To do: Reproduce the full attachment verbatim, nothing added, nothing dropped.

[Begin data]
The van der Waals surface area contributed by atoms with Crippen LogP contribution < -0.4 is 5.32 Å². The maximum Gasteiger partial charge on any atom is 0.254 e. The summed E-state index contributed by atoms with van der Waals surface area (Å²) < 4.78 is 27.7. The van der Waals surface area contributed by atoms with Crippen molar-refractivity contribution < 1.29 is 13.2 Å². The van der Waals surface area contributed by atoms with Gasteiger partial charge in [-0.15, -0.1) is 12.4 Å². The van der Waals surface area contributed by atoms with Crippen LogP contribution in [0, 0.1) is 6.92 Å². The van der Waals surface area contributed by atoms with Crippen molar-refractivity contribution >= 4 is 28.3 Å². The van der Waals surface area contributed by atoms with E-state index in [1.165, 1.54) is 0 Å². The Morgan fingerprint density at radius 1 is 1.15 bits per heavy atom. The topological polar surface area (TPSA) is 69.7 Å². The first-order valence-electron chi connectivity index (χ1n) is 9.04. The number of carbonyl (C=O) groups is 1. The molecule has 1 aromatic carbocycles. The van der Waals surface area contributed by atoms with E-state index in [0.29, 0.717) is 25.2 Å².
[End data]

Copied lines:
The van der Waals surface area contributed by atoms with Crippen LogP contribution < -0.4 is 5.32 Å². The maximum Gasteiger partial charge on any atom is 0.254 e. The summed E-state index contributed by atoms with van der Waals surface area (Å²) < 4.78 is 27.7. The van der Waals surface area contributed by atoms with Crippen molar-refractivity contribution < 1.29 is 13.2 Å². The van der Waals surface area contributed by atoms with Gasteiger partial charge in [-0.15, -0.1) is 12.4 Å². The van der Waals surface area contributed by atoms with Crippen LogP contribution in [0, 0.1) is 6.92 Å². The van der Waals surface area contributed by atoms with Crippen molar-refractivity contribution >= 4 is 28.3 Å². The van der Waals surface area contributed by atoms with E-state index in [1.165, 1.54) is 0 Å². The Morgan fingerprint density at radius 1 is 1.15 bits per heavy atom. The topological polar surface area (TPSA) is 69.7 Å². The first-order valence-electron chi connectivity index (χ1n) is 9.04. The number of carbonyl (C=O) groups is 1. The molecule has 1 aromatic carbocycles. The van der Waals surface area contributed by atoms with E-state index in [0.29, 0.717) is 25.2 Å².